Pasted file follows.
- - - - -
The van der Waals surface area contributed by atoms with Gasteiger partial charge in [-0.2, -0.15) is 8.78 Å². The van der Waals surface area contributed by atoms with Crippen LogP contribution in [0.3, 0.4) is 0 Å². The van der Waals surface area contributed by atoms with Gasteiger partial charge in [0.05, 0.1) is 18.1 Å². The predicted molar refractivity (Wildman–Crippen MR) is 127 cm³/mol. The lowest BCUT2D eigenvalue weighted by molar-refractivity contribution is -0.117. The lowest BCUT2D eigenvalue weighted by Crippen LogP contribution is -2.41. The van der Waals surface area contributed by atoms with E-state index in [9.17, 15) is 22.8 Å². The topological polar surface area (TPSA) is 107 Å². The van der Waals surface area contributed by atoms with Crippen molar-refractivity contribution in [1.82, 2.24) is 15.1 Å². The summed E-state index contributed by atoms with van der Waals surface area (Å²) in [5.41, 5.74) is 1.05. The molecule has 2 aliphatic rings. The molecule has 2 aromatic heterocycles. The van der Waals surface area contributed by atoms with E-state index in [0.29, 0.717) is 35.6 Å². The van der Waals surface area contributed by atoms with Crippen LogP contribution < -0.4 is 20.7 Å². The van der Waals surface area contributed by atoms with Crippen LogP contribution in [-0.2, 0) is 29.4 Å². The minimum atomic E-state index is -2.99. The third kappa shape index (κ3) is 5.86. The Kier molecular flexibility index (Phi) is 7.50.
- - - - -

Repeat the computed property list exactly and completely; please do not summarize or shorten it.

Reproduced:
The van der Waals surface area contributed by atoms with Gasteiger partial charge in [-0.2, -0.15) is 8.78 Å². The van der Waals surface area contributed by atoms with Crippen LogP contribution in [0.3, 0.4) is 0 Å². The van der Waals surface area contributed by atoms with Gasteiger partial charge in [0.05, 0.1) is 18.1 Å². The predicted molar refractivity (Wildman–Crippen MR) is 127 cm³/mol. The lowest BCUT2D eigenvalue weighted by molar-refractivity contribution is -0.117. The lowest BCUT2D eigenvalue weighted by Crippen LogP contribution is -2.41. The van der Waals surface area contributed by atoms with E-state index in [9.17, 15) is 22.8 Å². The topological polar surface area (TPSA) is 107 Å². The van der Waals surface area contributed by atoms with Crippen molar-refractivity contribution in [1.82, 2.24) is 15.1 Å². The summed E-state index contributed by atoms with van der Waals surface area (Å²) in [5.41, 5.74) is 1.05. The molecule has 2 aliphatic rings. The molecule has 2 aromatic heterocycles. The van der Waals surface area contributed by atoms with E-state index in [0.29, 0.717) is 35.6 Å². The van der Waals surface area contributed by atoms with Crippen LogP contribution < -0.4 is 20.7 Å². The van der Waals surface area contributed by atoms with Crippen LogP contribution in [-0.2, 0) is 29.4 Å². The minimum atomic E-state index is -2.99. The third kappa shape index (κ3) is 5.86. The Kier molecular flexibility index (Phi) is 7.50.